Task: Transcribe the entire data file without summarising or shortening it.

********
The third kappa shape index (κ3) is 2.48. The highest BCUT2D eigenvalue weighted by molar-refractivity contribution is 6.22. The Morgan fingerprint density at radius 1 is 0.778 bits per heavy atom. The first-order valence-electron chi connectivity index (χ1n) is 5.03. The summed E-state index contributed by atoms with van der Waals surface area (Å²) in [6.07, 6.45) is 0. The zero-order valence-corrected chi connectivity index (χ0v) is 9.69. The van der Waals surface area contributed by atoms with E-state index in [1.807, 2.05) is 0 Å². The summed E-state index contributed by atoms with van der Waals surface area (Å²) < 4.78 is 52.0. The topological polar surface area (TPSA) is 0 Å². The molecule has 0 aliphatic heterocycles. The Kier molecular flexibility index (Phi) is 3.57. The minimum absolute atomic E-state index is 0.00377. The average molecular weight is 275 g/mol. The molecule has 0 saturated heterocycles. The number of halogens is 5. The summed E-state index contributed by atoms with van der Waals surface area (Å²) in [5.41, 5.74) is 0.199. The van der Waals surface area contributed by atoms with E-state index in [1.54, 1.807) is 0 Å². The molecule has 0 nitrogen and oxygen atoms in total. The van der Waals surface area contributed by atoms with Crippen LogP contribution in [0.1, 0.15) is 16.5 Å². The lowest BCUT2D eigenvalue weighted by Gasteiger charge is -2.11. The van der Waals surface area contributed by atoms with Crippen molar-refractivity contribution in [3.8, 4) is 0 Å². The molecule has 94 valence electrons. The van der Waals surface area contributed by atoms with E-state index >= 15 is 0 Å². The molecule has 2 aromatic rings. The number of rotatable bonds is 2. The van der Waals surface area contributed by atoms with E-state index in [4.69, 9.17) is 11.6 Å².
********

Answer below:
The third kappa shape index (κ3) is 2.48. The highest BCUT2D eigenvalue weighted by molar-refractivity contribution is 6.22. The Morgan fingerprint density at radius 1 is 0.778 bits per heavy atom. The first-order valence-electron chi connectivity index (χ1n) is 5.03. The summed E-state index contributed by atoms with van der Waals surface area (Å²) in [6.07, 6.45) is 0. The zero-order valence-corrected chi connectivity index (χ0v) is 9.69. The van der Waals surface area contributed by atoms with E-state index in [1.807, 2.05) is 0 Å². The summed E-state index contributed by atoms with van der Waals surface area (Å²) < 4.78 is 52.0. The topological polar surface area (TPSA) is 0 Å². The molecule has 0 aliphatic heterocycles. The Kier molecular flexibility index (Phi) is 3.57. The minimum absolute atomic E-state index is 0.00377. The average molecular weight is 275 g/mol. The molecule has 0 saturated heterocycles. The number of halogens is 5. The summed E-state index contributed by atoms with van der Waals surface area (Å²) in [5.41, 5.74) is 0.199. The van der Waals surface area contributed by atoms with E-state index in [1.54, 1.807) is 0 Å². The molecule has 0 nitrogen and oxygen atoms in total. The van der Waals surface area contributed by atoms with Crippen LogP contribution in [0.1, 0.15) is 16.5 Å². The lowest BCUT2D eigenvalue weighted by Gasteiger charge is -2.11. The van der Waals surface area contributed by atoms with Crippen molar-refractivity contribution in [3.8, 4) is 0 Å². The molecule has 94 valence electrons. The van der Waals surface area contributed by atoms with E-state index >= 15 is 0 Å². The molecule has 2 aromatic rings. The number of rotatable bonds is 2. The van der Waals surface area contributed by atoms with E-state index in [4.69, 9.17) is 11.6 Å².